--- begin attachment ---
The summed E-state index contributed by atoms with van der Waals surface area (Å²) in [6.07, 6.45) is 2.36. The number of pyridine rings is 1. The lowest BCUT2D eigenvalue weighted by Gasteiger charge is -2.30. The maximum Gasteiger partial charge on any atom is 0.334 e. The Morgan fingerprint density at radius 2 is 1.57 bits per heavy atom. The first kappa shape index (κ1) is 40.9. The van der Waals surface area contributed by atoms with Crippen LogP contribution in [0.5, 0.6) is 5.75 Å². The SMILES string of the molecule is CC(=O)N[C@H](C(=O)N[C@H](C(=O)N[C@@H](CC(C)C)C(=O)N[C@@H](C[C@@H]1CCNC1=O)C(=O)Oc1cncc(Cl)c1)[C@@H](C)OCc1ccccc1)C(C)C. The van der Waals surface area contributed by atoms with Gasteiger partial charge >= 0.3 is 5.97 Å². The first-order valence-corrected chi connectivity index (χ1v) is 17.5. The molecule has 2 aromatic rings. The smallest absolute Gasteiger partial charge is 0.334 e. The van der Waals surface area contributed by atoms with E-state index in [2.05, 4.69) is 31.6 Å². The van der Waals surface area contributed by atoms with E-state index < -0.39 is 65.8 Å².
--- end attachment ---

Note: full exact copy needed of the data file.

The summed E-state index contributed by atoms with van der Waals surface area (Å²) in [6.07, 6.45) is 2.36. The number of pyridine rings is 1. The lowest BCUT2D eigenvalue weighted by Gasteiger charge is -2.30. The maximum Gasteiger partial charge on any atom is 0.334 e. The Morgan fingerprint density at radius 2 is 1.57 bits per heavy atom. The first kappa shape index (κ1) is 40.9. The van der Waals surface area contributed by atoms with Crippen LogP contribution in [0.5, 0.6) is 5.75 Å². The SMILES string of the molecule is CC(=O)N[C@H](C(=O)N[C@H](C(=O)N[C@@H](CC(C)C)C(=O)N[C@@H](C[C@@H]1CCNC1=O)C(=O)Oc1cncc(Cl)c1)[C@@H](C)OCc1ccccc1)C(C)C. The van der Waals surface area contributed by atoms with Gasteiger partial charge >= 0.3 is 5.97 Å². The first-order valence-corrected chi connectivity index (χ1v) is 17.5. The molecule has 2 aromatic rings. The smallest absolute Gasteiger partial charge is 0.334 e. The van der Waals surface area contributed by atoms with E-state index in [2.05, 4.69) is 31.6 Å². The van der Waals surface area contributed by atoms with E-state index < -0.39 is 65.8 Å².